by Samantha Haran
Sweatshop adopts bell hooks’ notion that social justice can be progressed through literacy; that through reading, writing and thinking critically we can transform a situation.
Sweatshop is a literacy movement based in Western Sydney, devoted to empowering people of colour and First Nations people through reading and writing and critical thinking. I sat down with founding director Michael Mohammed Ahmad, creative producer Phoebe Grainer, and general manager Winnie Dunn to talk about their incredible organisation.
It was 2012 when Michael Mohammed Ahmad was struck with an idea. He had been reading the work of Black feminist and cultural theorist bell hooks when he came across a particular quote of hers. As I sat across the table from him, he recited the quote from memory: “all steps towards freedom and justice in any culture are always dependent on mass-based literacy movements, because degrees of literacy will determine how you see what you see.”
And so, Sweatshop Literacy Movement was born.
Mohammed started building the project initially at Western Sydney University, before incorporating the organisation and moving to independent premises in 2016. Once Sweatshop started growing, Mohammed brought Winnie Dunn and Phoebe Grainer onto his team—two star students from his past workshops. Together, they now run a range of programmes that are as diverse as their community.
First and foremost, Sweatshop runs two writers’ groups: the Women of Colour Collective, and the Western Sydney Writers’ Group. In these collectives, Sweatshop is creating safe spaces for disenfranchised folk, facilitating dialogue that builds community, and, of course, assisting writers of colour develop their craft.
In order to further support those writers, they publish a range of volumes that showcase their work (their most recent being Blacklight: Ten Years of First Nations Storytelling, a gorgeous and powerful collection).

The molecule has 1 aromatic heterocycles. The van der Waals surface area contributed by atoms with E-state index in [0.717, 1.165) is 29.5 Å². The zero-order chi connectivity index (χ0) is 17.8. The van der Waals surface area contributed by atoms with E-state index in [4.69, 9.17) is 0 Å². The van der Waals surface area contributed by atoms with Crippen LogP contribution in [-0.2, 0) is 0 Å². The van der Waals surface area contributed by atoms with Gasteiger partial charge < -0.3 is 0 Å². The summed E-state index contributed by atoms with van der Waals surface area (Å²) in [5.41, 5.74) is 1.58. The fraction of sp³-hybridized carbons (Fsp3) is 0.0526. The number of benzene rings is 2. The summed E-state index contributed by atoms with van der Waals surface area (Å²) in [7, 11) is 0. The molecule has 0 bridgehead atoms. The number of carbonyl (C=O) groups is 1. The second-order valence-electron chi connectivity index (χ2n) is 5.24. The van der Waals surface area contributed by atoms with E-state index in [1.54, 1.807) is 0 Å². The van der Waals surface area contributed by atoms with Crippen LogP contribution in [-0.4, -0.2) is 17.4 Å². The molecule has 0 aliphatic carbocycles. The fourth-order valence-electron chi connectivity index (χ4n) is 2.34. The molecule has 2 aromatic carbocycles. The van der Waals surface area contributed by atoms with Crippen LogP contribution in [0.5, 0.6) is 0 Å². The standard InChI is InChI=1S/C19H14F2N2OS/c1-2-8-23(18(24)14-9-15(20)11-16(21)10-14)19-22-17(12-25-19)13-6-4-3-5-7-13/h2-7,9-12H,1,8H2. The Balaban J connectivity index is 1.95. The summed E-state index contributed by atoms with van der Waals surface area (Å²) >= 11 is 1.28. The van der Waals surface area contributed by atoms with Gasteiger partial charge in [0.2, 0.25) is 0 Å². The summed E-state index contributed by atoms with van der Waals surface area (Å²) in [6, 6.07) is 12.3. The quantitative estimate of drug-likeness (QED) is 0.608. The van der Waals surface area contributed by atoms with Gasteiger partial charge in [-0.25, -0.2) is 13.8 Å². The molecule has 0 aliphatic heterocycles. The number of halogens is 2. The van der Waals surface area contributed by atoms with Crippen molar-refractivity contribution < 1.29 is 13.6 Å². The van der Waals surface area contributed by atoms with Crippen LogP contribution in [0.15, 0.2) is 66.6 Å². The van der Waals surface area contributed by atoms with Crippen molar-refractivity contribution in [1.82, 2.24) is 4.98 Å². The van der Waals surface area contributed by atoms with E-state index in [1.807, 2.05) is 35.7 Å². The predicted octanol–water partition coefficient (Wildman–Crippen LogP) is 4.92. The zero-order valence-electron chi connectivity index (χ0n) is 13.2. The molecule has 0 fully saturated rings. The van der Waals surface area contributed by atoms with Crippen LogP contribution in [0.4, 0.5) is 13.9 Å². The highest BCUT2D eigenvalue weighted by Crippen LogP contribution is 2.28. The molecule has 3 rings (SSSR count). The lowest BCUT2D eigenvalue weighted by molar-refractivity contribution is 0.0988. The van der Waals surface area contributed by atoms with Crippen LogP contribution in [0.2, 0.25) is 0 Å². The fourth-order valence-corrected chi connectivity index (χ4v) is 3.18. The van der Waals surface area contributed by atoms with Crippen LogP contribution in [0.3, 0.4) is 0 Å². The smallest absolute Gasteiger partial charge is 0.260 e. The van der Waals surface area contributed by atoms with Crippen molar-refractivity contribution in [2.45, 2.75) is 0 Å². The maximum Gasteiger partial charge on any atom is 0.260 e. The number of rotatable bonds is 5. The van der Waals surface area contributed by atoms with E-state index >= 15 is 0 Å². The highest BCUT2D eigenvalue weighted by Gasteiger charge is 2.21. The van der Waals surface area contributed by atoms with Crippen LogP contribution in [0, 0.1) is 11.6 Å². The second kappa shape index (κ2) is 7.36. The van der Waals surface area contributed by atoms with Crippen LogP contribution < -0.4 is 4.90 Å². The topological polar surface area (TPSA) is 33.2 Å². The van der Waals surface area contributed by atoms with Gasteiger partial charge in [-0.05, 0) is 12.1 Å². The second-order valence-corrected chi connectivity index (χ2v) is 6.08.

Sweatshop also runs a schools’ program aimed at younger children and a range of performance outcomes, such as panels, seminars, conversations and readings. They recently ran a range of these events at the Sydney Writers’ Festival in May.
These performance events are particularly important to Sweatshop’s wider political role in the community; they work with writers that predominantly come from oral traditions, so the written word is not necessarily the only, or even main, way stories are transmitted and shared. Mohammed explains that, whether it’s First Nations, Pasifika, Arab or South Asian communities, it’s important they are supporting their writers authentically and celebrating their practices, histories and knowledge systems; not only in theory, but in practice.
The story of Sweatshop, like all good stories, and all good political projects, is rooted in place. Their offices are on Dharug country in Parramatta, the city centre of Western Sydney. This wider region is one of the most densely populated and culturally diverse places in Australia, with a substantial working class population. Consequently, its residents are widely and maliciously misrepresented in the media through the co-conspiring lenses of racism, classism and colonialism. When asked how this particular place, and the narrative around it, shapes the work that Sweatshop and its writers are trying to do, Mohammed explains:
“On the one end, it’s about empowerment. It’s about subverting those [false] narratives so that we can reflect on the more positive and more honest depiction of who we are… we want to create a positive representation and a complex, nuanced representation.
At the same time, it’s also… [just] a really wonderful place. I mean on one street, a hundred different languages are being spoken. That’s what it means to live in one of the most culturally diverse places in the world. And so we feel that it is also our literary responsibility to create stories and tell stories from this place, because it’s such a unique place. It’s a place that’s worthy of literature.”
In addition to place, Mohammed, Winnie and Phoebe also root their work in radical politics. After all, the movement began with a bell hooks quote. Sweatshop adopts bell hooks’ notion that social justice can be progressed through literacy; that through reading, writing and thinking critically we can transform a situation.